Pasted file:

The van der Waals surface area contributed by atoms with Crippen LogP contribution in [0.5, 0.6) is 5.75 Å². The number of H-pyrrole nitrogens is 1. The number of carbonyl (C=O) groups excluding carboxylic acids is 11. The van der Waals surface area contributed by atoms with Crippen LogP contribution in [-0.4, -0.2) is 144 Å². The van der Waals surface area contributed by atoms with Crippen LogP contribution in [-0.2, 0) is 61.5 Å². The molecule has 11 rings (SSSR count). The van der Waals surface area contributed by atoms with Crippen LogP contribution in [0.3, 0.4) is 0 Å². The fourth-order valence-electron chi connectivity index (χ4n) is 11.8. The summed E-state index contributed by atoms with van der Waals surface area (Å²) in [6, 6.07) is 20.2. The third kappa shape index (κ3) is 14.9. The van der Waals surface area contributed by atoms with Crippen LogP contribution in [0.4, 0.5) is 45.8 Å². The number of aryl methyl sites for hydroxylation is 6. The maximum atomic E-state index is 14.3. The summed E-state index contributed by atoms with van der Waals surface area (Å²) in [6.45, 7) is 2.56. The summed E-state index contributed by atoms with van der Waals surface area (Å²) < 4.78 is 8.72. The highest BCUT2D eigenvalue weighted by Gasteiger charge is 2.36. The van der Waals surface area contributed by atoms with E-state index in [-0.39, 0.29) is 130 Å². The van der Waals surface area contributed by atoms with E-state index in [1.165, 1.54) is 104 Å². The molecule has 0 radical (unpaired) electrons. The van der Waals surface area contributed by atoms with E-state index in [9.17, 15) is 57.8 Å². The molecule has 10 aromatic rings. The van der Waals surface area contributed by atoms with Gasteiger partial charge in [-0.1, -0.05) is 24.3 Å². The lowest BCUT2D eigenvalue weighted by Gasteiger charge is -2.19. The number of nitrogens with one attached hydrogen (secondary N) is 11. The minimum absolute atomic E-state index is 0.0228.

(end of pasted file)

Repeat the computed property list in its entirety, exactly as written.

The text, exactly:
The van der Waals surface area contributed by atoms with Crippen LogP contribution in [0.5, 0.6) is 5.75 Å². The number of H-pyrrole nitrogens is 1. The number of carbonyl (C=O) groups excluding carboxylic acids is 11. The van der Waals surface area contributed by atoms with Crippen LogP contribution in [-0.4, -0.2) is 144 Å². The van der Waals surface area contributed by atoms with Crippen LogP contribution in [-0.2, 0) is 61.5 Å². The molecule has 11 rings (SSSR count). The van der Waals surface area contributed by atoms with Crippen LogP contribution in [0.3, 0.4) is 0 Å². The fourth-order valence-electron chi connectivity index (χ4n) is 11.8. The summed E-state index contributed by atoms with van der Waals surface area (Å²) in [6, 6.07) is 20.2. The third kappa shape index (κ3) is 14.9. The van der Waals surface area contributed by atoms with Crippen LogP contribution in [0.4, 0.5) is 45.8 Å². The number of aryl methyl sites for hydroxylation is 6. The maximum atomic E-state index is 14.3. The summed E-state index contributed by atoms with van der Waals surface area (Å²) in [6.45, 7) is 2.56. The summed E-state index contributed by atoms with van der Waals surface area (Å²) < 4.78 is 8.72. The highest BCUT2D eigenvalue weighted by Gasteiger charge is 2.36. The van der Waals surface area contributed by atoms with E-state index in [-0.39, 0.29) is 130 Å². The van der Waals surface area contributed by atoms with E-state index in [1.165, 1.54) is 104 Å². The molecule has 0 radical (unpaired) electrons. The van der Waals surface area contributed by atoms with E-state index in [9.17, 15) is 57.8 Å². The molecule has 10 aromatic rings. The van der Waals surface area contributed by atoms with Gasteiger partial charge in [-0.1, -0.05) is 24.3 Å². The lowest BCUT2D eigenvalue weighted by Gasteiger charge is -2.19. The number of nitrogens with one attached hydrogen (secondary N) is 11. The minimum absolute atomic E-state index is 0.0228.